Who knows what will happen when the council debates this tomorrow. I sincerely hope that the bid for funding will win support. I also hope that all the councillors who are voting will have done their research. It does not help public confidence when you learn, for example, that one councillor who voted against the school said he had not read the papers properly.
It will be interesting to see what happens tomorrow and whether the debate takes a similar shape to the last one, or if any councillors change positions.
I have listened to that meeting of February 7 twice. The first time, it was rather upsetting. You could hear the emotion in some of the councillors’ voices as they pleaded for the money.
It’s a wee bit of a back story now but some of the comments that were made were quite interesting, so I have picked out some of the key points for you here.
Basically, the vote was about a motion to approve the budget and an amendment put forward by Charlie Nicolson and seconded by Rae MacKenzie to get money for the school.
It also looked for £1.2million and the proposal was to take it out of the Government allocation. It would have meant taking nearly £200,000 initially out of the additional £1.2million awarded, coupled with £100,000 a year for 20 years from the Education budget.
As we know, the vote was lost but the meeting was highly charged, with Rae pleading with councillors “on behalf of over 600 pupils and their families” to support the amendment.
Others who spoke in support included convener Norman A Macdonald, chairing the meeting, who said: “There is absolutely no doubt that there are issues of capacity at Stornoway Primary School and that has been caused by a number of different things.
“It has been caused certainly by some of our own interventions as a council in terms of placing requests that have come in. It’s partly to do with the pre-school. But the reality is, there are a lot of pupils in the school and it’s without doubt the biggest primary school in the Hebrides.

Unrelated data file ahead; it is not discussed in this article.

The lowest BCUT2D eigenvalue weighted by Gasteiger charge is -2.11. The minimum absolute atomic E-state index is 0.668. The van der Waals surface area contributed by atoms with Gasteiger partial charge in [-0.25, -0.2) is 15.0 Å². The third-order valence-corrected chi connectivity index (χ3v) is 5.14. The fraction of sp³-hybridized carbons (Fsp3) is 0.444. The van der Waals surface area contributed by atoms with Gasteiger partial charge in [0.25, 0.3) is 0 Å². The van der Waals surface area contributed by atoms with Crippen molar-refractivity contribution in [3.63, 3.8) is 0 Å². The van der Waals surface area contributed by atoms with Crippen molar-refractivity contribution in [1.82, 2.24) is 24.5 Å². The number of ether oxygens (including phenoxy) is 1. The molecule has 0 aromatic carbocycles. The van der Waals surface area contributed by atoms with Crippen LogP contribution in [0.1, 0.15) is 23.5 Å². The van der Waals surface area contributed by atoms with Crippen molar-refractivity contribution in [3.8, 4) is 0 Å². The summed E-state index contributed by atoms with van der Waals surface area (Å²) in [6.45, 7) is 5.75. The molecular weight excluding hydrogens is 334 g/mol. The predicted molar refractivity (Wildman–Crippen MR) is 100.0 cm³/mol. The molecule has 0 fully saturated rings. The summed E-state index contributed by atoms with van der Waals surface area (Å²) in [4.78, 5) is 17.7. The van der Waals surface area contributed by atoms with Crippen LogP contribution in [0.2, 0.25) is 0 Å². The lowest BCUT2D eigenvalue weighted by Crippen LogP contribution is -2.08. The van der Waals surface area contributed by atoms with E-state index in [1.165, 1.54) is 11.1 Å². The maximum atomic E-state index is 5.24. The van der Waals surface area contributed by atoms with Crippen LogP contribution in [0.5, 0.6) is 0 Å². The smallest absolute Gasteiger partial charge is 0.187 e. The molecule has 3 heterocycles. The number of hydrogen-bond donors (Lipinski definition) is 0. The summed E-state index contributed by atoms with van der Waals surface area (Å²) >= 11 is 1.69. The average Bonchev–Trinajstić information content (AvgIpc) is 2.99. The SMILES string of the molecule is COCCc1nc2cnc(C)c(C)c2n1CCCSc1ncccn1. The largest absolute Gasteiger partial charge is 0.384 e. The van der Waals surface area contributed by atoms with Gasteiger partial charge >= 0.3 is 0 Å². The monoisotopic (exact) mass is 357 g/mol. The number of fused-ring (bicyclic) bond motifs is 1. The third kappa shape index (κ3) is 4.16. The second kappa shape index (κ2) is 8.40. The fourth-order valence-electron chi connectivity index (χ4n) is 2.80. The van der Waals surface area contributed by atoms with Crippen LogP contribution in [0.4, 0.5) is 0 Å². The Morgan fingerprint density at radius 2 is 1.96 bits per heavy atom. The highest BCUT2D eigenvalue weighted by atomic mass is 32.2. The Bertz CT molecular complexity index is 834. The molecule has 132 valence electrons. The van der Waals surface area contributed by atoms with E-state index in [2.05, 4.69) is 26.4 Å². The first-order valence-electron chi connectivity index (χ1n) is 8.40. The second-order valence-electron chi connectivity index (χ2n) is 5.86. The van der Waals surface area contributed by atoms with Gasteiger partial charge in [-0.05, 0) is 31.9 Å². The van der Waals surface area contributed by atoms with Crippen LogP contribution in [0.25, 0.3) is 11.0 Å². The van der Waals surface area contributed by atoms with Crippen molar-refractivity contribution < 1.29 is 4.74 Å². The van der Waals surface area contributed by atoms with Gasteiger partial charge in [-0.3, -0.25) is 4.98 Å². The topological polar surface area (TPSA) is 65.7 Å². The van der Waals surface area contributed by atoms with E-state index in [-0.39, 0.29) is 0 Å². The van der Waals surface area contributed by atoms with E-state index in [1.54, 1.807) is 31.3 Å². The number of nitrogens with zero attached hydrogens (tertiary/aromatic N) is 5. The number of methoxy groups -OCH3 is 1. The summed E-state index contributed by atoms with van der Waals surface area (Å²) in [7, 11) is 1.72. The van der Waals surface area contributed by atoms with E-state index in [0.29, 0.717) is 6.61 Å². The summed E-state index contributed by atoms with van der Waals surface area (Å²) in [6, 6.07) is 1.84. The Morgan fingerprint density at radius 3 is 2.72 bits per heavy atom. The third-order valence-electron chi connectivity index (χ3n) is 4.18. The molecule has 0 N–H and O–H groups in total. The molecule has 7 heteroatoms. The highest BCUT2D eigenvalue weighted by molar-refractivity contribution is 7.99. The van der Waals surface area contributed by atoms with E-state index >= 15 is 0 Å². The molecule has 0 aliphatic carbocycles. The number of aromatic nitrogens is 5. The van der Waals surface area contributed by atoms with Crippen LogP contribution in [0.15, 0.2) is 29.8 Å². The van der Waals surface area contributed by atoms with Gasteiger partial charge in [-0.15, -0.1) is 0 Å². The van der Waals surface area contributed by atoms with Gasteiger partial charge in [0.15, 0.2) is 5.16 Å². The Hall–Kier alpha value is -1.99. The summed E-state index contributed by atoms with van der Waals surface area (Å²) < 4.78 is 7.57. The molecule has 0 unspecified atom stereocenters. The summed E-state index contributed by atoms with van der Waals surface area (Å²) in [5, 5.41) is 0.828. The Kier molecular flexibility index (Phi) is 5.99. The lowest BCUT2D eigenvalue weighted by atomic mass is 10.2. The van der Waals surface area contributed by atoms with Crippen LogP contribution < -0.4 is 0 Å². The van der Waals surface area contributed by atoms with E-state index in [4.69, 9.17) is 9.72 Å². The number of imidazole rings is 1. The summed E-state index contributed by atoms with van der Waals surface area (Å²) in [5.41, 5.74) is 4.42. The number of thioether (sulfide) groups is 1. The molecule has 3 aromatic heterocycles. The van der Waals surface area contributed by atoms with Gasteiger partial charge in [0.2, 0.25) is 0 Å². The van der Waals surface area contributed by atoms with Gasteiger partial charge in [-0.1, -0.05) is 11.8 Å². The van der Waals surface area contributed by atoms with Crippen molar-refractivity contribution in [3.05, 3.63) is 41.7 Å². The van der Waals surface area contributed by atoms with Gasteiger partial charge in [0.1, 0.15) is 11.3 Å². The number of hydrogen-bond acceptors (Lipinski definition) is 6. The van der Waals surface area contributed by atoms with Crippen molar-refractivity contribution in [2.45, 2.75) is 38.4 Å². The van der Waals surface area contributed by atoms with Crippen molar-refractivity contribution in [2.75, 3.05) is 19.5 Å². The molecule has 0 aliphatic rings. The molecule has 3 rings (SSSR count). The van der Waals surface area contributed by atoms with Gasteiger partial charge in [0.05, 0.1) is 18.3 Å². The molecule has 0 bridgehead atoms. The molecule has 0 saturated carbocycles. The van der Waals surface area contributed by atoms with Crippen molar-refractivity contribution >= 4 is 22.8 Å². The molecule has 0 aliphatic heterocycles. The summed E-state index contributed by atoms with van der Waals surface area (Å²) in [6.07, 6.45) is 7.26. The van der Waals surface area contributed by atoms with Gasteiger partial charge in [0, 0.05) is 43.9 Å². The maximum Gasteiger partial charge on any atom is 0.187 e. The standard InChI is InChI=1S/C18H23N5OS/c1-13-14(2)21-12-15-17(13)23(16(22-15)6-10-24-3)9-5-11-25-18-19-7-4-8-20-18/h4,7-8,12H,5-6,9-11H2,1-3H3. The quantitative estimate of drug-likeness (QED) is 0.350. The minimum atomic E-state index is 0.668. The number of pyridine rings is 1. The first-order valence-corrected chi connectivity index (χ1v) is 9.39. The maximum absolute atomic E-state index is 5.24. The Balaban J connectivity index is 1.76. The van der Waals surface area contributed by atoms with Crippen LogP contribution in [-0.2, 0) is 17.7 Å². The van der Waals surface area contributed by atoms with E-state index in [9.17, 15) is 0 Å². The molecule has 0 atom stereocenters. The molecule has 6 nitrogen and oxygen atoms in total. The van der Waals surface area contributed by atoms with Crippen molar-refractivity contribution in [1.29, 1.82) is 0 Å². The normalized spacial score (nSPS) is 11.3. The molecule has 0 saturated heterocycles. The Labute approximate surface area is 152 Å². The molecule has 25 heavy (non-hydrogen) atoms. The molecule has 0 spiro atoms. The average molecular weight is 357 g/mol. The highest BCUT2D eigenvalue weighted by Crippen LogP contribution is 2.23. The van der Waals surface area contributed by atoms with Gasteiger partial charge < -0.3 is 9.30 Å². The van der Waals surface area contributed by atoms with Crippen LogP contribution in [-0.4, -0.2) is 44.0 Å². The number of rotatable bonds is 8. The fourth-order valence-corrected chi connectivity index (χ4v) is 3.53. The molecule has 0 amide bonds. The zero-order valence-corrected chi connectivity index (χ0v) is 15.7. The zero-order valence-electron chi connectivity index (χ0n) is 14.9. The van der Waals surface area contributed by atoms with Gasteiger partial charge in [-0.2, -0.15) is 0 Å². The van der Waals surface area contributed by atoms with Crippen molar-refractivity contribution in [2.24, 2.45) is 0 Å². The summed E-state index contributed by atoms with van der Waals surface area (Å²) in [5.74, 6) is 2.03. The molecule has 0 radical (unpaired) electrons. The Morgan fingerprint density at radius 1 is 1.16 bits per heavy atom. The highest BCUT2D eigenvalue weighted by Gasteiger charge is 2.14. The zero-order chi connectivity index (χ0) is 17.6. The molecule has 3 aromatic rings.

“There is an issue with the gym in terms of capacity. They cannot timetable every pupil in the school getting their two hours in the gym over a week. There are activities happening in the dining area / assembly area on either side of the lunch break to allow the physical activity of two hours a week in the school. That does not mean that the gym is adequate.
“Something has to be done in the interim. There are issues there that need to be resolved.”
Making his plea, Charlie Nicolson said he had “sat back a wee bit” over the years while investment was made in other schools throughout the isles — which he had supported.
He also cited the promises made to Sandwick parents in 2011 that “we would look at enhancing and improving the facilities at Stornoway primary”.
He said: “It has not happened, gentlemen. You can see that.” Instead of the facilities at Stornoway Primary going forwards, he said they were “going back the ways”.
Speaking against the amendment, Angus McCormack said the council had gone through a process of setting the budget and should not be “arbitrarily at the last minute” changing its decisions.
He added: “We agreed that if we got additional money from Scottish Government we would put it into a pot so that we would have some set aside to deal with the issues which are undoubtedly going to face us as we go forward.
“The additional £1.2million is not a bonus in any way. It merely reduces the deficit situation that we have and we have to bear that in mind and we shouldn’t be poaching money from it.
“Why should one school in this authority receive additional funding from this pot? You need to explain why that should be the case. We should look at all of the schools.”
He also said: “I don’t agree with the criticisms of Stornoway Primary and, to be honest, the general public now has a general view of Stornoway Primary that is entirely false because of statements made in the press and I regret that.”
I dispute that. I believe the general public has a view of Stornoway Primary that is entirely accurate — and they are waiting to see what their elected representatives do about it.